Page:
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Eno Transportation Weekly

Congress Questions Officials on Boeing 737 MAX and FAA Regulations

March 29, 2019

In response to the two recent Boeing 737 MAX plane crashes in Indonesia and Ethiopia, the Senate Subcommittee on Aviation and Space held a hearing Wednesday, March 27, titled, “The State of Airline Safety: Federal Oversight of Commercial Aviation.”

Sen. Ted Cruz (R-TX), chairman of the subcommittee, began the hearing by saying, “It is truly unfortunate that today’s hearing is necessary and I wish we didn’t have to be here today, but our first priority in aviation must always be the safety of the flying public.” With the witnesses representing the Federal Aviation Administration (FAA), Department of Transportation (DOT), and National Transportation Safety Board (NTSB), the subcommittee discussed the current standards and processes for commercial aviation, as well as potential improvements.

Regulatory Process

As the agency responsible for overseeing safety in the busiest and largest airspace in the world, the FAA is often considered the gold standard for aviation safety internationally. After the Boeing 737 MAX crashes and delayed grounding of the fleet by the US agency, however, the FAA is being met with public distrust and doubt from Congress on a public stage.

Sen. Kyrsten Sinema (D-AZ) brought up the Organizational Designation Authority (ODA), which is a longstanding regulatory procedure for inspecting airplanes and design changes that give manufacturers like Boeing the authority to conduct some of their own inspections. Reforms to FAA’s regulatory and certification process have been ongoing since 2004, and among some calls for change, legislators have also repeatedly endorsed the current ODA system as recently as last fall. Now, they are examining the system for flaws.

Daniel Ewell (Acting Administrator, FAA) defended the ODA and explained that in the course of certification such as the one the 737 MAX went through, the FAA determines which aspects of the certification can be delegated. To begin, manufacturers are only certified to regulate the familiar, well-known systems. As the process goes on, the FAA then certifies the expertise of the manufacturer under strict review to take on more parts of the certification process. In the case of the 737 MAX, the FAA retained a new automated system suspected to be linked to the crashes, the maneuvering characteristics augmentation system (MCAS), for review until staff was properly certified, rather than giving Boeing the authority from the get-go.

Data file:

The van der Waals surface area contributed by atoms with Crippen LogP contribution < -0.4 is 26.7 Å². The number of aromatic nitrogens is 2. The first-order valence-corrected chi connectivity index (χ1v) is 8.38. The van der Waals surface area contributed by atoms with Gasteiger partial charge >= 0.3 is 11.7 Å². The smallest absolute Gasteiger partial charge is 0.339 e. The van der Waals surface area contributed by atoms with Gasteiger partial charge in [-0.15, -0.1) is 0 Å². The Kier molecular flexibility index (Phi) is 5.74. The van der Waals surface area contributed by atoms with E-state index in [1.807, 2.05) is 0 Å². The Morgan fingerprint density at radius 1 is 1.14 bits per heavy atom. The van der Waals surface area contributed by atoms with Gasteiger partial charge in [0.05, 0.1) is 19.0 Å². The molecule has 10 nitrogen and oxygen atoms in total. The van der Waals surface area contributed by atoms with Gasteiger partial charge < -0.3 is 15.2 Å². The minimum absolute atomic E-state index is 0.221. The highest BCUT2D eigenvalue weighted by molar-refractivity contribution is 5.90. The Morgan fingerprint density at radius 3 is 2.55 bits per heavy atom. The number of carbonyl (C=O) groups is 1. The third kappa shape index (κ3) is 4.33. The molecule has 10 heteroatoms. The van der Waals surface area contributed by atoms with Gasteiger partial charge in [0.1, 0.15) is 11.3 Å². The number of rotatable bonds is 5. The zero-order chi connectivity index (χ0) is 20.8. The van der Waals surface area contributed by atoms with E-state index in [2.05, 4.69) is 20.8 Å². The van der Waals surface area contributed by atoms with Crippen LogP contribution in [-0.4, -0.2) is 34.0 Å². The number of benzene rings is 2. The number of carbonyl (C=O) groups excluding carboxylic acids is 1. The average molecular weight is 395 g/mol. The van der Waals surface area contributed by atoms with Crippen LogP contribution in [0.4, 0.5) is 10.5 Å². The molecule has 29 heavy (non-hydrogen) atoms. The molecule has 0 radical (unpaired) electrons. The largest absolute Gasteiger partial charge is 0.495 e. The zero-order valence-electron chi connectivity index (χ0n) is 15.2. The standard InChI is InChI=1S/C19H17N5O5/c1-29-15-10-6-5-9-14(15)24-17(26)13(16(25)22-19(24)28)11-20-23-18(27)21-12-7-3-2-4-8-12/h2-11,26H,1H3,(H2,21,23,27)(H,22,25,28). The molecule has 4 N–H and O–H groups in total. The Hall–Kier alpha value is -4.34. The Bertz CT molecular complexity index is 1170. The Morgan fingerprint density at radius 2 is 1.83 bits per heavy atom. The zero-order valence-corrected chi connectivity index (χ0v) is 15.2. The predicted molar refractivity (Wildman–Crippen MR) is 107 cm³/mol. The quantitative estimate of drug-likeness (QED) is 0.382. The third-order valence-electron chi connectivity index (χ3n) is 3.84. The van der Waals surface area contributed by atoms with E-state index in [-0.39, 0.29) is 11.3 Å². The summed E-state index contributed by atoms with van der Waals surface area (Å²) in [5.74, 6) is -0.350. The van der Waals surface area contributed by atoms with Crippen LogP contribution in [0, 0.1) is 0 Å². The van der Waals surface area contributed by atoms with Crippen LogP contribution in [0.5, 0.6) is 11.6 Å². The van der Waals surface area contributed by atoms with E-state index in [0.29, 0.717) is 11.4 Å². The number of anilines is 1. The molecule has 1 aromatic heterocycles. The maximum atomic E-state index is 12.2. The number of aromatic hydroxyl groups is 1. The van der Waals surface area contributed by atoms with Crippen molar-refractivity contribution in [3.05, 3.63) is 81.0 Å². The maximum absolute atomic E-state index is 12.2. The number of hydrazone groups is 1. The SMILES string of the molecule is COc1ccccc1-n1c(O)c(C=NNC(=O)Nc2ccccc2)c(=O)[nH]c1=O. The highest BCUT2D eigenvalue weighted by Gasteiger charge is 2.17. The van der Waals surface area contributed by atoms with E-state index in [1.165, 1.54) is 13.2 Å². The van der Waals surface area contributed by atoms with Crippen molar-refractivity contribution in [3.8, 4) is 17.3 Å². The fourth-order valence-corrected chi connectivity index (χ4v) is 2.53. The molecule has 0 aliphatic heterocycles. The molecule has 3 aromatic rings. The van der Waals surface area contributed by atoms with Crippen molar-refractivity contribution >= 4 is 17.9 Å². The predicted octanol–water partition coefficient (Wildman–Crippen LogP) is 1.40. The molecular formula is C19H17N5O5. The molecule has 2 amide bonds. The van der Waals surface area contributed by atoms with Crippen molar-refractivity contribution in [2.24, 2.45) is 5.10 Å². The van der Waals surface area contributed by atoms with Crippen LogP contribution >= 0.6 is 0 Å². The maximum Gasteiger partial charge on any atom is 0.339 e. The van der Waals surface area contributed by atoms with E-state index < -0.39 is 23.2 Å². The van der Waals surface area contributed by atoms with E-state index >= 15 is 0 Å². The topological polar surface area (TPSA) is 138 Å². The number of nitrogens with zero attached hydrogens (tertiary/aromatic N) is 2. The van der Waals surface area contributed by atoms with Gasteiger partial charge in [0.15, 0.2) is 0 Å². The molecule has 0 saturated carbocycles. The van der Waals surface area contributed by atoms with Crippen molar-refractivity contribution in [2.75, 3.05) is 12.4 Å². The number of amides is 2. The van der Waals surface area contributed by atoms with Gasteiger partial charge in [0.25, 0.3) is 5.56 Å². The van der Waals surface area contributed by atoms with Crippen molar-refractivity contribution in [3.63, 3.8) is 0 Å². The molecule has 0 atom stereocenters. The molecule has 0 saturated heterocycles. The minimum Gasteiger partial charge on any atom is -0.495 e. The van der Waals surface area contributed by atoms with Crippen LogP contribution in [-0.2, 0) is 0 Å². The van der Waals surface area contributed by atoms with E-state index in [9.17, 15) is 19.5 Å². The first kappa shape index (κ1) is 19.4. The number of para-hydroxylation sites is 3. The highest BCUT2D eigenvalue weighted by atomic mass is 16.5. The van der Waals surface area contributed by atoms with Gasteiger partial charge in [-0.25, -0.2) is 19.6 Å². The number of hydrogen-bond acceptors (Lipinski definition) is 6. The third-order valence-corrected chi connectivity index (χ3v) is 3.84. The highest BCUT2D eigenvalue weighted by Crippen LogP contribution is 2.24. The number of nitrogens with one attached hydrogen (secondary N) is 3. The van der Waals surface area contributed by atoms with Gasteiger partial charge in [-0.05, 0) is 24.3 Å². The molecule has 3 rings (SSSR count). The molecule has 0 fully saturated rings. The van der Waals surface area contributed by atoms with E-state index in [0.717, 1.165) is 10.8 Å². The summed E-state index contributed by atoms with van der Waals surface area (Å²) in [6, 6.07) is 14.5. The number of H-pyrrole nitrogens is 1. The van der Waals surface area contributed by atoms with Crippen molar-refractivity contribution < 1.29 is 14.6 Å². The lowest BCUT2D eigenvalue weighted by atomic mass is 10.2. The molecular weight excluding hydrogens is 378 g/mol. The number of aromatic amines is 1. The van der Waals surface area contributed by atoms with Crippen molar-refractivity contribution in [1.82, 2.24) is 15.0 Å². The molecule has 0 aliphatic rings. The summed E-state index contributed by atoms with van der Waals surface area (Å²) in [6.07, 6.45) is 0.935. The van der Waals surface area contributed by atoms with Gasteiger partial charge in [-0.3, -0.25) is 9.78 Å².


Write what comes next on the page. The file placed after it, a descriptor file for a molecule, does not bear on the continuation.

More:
“Is there more we need to do?” Sinema asked, probing for policy suggestions from the panelists to ensure that planes are safely regulated. The panelists didn’t have any specific policy suggestions but agreed to think further about the question and report back.

Grounding

Elwell repeatedly stated throughout the hearing that the FAA had made the decision to ground the planes on their own, with the support of Transportation Secretary Elaine Chao. Sen. Richard L. Blumenthal (D-CT) asked repeatedly for specifics of conversation with Chao and President Trump surrounding this decision, and Elwell adamantly defended it was not his place to share that conversation.(Ed. Note: While most authority over DOT activities is legally vested in the Secretary, aviation safety regulation is vested in the FAA Administrator, per 49 U.S.C. §106(f).)

The FAA took longer to ground the airplanes than other regulators across the world. Elwell defended this as well, saying they were “on the hunt for data,” searching for a link between the two crashes. “We may have been, I think someone said, the last country to ground the aircraft, but the United States and Canada were the first countries to ground the aircraft with data, for cause and purpose.” Grounding a fleet of aircraft with a definable reason gives regulators something by which to unground the aircraft eventually. This is something other countries failed to do and some have even approached the FAA for help navigating the ungrounding process.